The candidates all looked favorably on urban farming, with Boyd reminiscing about his grandfather’s produce and Madison talking about his current yield from pots in his yard. Hall saw this as another opportunity to instill sustainability values in children. She also proposed seeking lots that might be donated or community owned for community gardens and exploring the possibility of tax breaks for people donating land for gardens.

Zur Schmiede agreed, as long as would-be keepers of bees, goats and chickens have taken neighboring properties into consideration. And he suggested evaluating city policies to address any barriers to farming that might be tweaked.

A broad question seeking views on traffic congestion, the potential widening of Laguna Canyon Road and alternate transportation, drew a very specific answer from Grossman. He proposed diagonal crosswalks along Coast Highway south of Broadway Street and the merging of a southbound Coast Highway lane to create an extra northbound lane.

Zur Schmiede would like to identify the exact sources of the congestion, whether from school personnel, construction workers or toll avoiders.

Iseman repeated her mantra of diverting drivers before they enter town, urging double-decking or belowground parking at the city’s ACT V lot in Laguna Canyon. She also advocated two outbound lanes on Laguna Canyon Road “to drain the town” of congestion.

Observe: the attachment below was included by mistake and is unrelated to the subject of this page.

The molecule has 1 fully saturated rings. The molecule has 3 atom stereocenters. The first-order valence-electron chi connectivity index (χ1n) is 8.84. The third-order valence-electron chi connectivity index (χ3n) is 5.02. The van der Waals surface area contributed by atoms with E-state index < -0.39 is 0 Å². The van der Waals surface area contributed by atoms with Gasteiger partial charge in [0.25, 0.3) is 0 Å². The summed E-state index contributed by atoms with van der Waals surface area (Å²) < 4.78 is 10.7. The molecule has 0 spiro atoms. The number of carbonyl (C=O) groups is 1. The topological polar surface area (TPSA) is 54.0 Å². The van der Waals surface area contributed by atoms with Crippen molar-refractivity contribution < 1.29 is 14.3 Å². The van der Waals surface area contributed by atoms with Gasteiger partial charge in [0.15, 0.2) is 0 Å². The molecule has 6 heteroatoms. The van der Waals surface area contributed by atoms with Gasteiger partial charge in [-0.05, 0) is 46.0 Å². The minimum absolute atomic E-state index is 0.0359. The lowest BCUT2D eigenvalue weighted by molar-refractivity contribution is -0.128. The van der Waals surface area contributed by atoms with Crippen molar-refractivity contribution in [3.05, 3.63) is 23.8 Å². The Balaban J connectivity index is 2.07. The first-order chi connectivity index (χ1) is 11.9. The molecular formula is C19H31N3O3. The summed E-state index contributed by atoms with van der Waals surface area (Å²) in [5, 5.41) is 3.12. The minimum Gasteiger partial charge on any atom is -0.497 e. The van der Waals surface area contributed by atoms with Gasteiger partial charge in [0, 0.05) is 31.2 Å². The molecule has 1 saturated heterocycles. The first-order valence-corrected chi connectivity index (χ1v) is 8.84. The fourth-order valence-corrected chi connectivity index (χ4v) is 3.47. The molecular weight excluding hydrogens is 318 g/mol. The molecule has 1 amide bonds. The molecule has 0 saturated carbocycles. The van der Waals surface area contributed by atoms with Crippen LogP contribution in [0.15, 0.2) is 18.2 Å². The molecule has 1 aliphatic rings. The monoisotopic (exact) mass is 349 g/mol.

Instead of physically altering Laguna Canyon Road, Merritt suggested using cones to reconfigure its lanes based on changing traffic flows.

“Public transport works when it’s available and convenient,” said Hall, who would like a solution for residents of hillside neighborhoods who lack trolley access. She also favored peripheral lots linked to public transport and mechanical lifts at ACT V.

“We can build 35 parking lots and that still won’t solve the problem,” said Madison, who advocated for a canyon parking structure and daily trolley service through late evening to cater to late-shift workers who currently have to park in town.

Running year-round trolleys for free is too costly, said Boyd, who would be in favor of offering the convenience for a fee. Cities such as Irvine and Mission Viejo should provide trams to Laguna for their residents, he proposed.

Asked about closing Forest Avenue to vehicles, only Merritt expressed unbridled enthusiasm. “It should have been done decades ago,” he said.

Iseman suggested a “business-friendly” compromise, perhaps allowing parking for merchants and creating pocket parks. And she highlighted the issue of where to direct the diverted traffic.

Hall cited studies that foot traffic veered to the middle of pedestrian promenades rather than near shops. She proposed closing the lower portions of Forest Avenue and Park Avenue on a trial basis.

Madison agreed with a trial closure, as long as merchants are compensated for the parking they would give up and ways to redirect traffic were fully fleshed out.

Zur Schmiede supported a partial closure, but proposed waiting for input from the newly hired urban planner, MIG, since it was in their purview.

Boyd objected to any permanent closure on Forest Avenue. “To me it doesn’t make sense,” to remove that parking, he said, though he’s not averse to temporary closures.

Next up the candidates will field arts-related questions at a debate to be held Saturday, Sept. 20, beginning at 9 a.m. at Laguna Playhouse.